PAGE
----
Nobody knows why or how. Things just happen. For all science thinks it knows, the vast storehouse of the unknown dwarfs what man knows. So, it was with concern and alarm that Dart stepped across the threshold. For it was a threshold of no return. Deep into inky darkness he fell. Swimming, in an apparent weightless condition, Dart flailed his arms and kicked his legs. Finally, his feet found a bottom and he stood as the inky blackness turned gray then light. Dawn billowed all around him.
He looked out. It was a biblical scene. A group of mongrel dogs were being baptized. A man, a hairy man naked but for skins, stood in waist deep water. The dogs, one by one, walked into the water and dog paddled before him. John, for that is what the man was called, took each dog by the fore paws, raised the pooch out of the water, and spit a stream of water upon the dog’s snout. He then shouted “I baptize you in the name of the next meal you’re gonna get! And being lazy all day long!” Tossing the animal toward the shore the animal scrambled out of the water and onto the shore. There the dogs shook, and water fell as holy water in droplets upon the impious land.
Dart, incisive as he was, knew what had to be done. He unsheathed his knife. Felt with his thumb the razor-sharp blade. With a bloodcurdling cry he fell upon the Baptist. In no time he had the Baptist’s head severed. He motioned to the animals, but no mutt would partake of the body. The dogs merely sniffed the air and turned their heads. Disdainful is what they were, of good meat.
“What, do you want me to butcher and cook him for you?” Dart could not understand. Dog not eating fresh meat. Dart put the Baptist’s head under his arm. He began to walk, his sandals tight, tunic loose, to Jericho. A way down the road he looked back. He noticed the dogs were following him. He more forcefully grasped the bloody head he held under his elbow.
Dart knew about Joshua. As a youth he’d sing the song. “Joshua fought the battle of Jericho, Jericho, Jericho, and the walls came tumbling down….” Dart knew about the power of the Lord.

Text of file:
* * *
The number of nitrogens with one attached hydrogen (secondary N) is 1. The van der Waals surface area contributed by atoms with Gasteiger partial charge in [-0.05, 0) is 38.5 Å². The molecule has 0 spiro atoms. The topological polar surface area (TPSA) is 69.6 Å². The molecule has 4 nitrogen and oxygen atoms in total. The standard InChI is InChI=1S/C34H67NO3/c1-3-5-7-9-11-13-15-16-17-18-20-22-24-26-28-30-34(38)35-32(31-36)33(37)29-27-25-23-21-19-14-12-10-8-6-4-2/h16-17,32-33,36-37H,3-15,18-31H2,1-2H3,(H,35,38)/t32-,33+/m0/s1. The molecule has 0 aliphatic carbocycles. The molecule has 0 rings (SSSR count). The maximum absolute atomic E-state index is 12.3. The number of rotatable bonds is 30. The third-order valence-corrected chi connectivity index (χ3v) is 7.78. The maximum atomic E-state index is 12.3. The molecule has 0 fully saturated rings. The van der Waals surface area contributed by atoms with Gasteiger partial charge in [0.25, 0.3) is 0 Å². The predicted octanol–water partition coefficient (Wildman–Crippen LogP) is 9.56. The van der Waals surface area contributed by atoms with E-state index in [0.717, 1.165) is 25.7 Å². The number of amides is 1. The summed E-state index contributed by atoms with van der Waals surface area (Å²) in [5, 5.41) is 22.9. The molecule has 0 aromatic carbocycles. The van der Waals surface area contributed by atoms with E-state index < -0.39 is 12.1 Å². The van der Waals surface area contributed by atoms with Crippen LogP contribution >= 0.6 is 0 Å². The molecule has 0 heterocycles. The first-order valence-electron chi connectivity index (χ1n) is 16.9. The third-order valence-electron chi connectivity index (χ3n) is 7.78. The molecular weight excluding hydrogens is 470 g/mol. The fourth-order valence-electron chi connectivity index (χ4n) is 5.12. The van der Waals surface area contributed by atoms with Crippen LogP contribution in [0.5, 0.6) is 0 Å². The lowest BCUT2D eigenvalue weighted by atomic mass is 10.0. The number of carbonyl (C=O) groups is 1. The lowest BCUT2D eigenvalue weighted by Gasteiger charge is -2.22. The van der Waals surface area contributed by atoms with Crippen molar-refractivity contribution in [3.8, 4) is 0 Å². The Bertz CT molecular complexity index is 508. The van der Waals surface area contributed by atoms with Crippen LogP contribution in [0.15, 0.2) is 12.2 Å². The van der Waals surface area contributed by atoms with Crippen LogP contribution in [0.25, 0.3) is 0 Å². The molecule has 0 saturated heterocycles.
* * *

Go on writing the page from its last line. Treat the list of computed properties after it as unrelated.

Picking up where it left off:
He walked on. Dart knew he was no Joshua. This troubled him. He sat down to ponder. He placed the severed head in front of him facing him. He looked over his shoulder. The dogs had stopped a hundred feet from him. They were yipping while watching him.
Nothing occurred for a second or two. All was quiet except for the wind whistling through desert canyon walls. Jericho miles away Dart sat gazing at the bloody disheveled head before him. As he stared, lost apparently, in holy or not so holy reverie, the Baptist’s eyes opened.
“God is different here,” the Baptist spoke.
Dart looked upon the head. To speak with the dead. His face a mask of inscrutable command, of complacency, of irritation, Dart addressed the Baptist head. “Our apostles are canine,” he said, “of no particular breed. They are naked, hungry, barking,” said Dart. “They want for nothing but God.”
“It is true,” affirmed the Baptist head. The face of the head was animated now, fully operational.
Dart looked into the Baptist’s eyes. A miracle. Sitting on a rock, animated bloody head before him, facing him, Dart came to his conclusion, indeed, what is the crux of this story.
“Come clean,” said Dart.
The Baptist’s head was alert. Eager, it seemed, to converse. “What on Earth do you mean?” the head proclaimed. Its voice appeared that of a rather refined English gentleman, two centuries before such a thing existed.
Dart was curt. He had no time for such shenanigans. He’d been to the mountain. “I’ve a question.” Dart proposed.
“Say your piece,” said the head.
“Why?” queried Dart.
“Why what?” countered the head.
“Why you, and not some other bloke in skins, eating honey and locusts?” insisted Dart.
“I happen to like honey and locusts,” said the head, “rather enjoy them with my tea.”
“Queen agrees with that, does she, mate?” Dart persisted. “While she’s dunking her Garibaldi’s?”
“Indubitably,” affirmed the head.
Dart could take it no longer. He stood up, flushed, tall as his lean long monkey legs could lift him. Towering over the Baptist head, Dart felt a surge of evolution rush to his head. He cleared his throat. He’d been to the mountain. Laid eyes upon the source. The energy that makes men die, women too, everything. Makes ‘em grow, too. And he lived. He returned. Eventually, following a silence that cleared the air; “Religion is no more of the Gods than I am,” Dart said. “Moreover,” the clothed monkey-ape said, “me, a character in a story,” he looked down at the head, then over to the sitting, waiting apostle dogs, “I am the same as God.”
The dogs arose from their haunches. They barked. They’d heard what Dart said. Sacrilege.
“In what way?!” spurious Baptist head sneered, mocking Dart. “In what manner,” the Baptist head spit. “In what manner, in what world, sniveling monkey, is your being a character in this or in any story in any way remotely being like God? Pray tell, heathen!” the head fumed. It frothed at the mouth. Its breath, sea smell from Galilee, peppered the air.
Dart, as was his evolutionary way, responded calmly, most assuredly. In his thoroughly American accent, his speech was crisp, clear, unadorned with excessive affect, like an American him or herself.
“Written by men,” he said. And that closed down a vast era of time, with a whimper.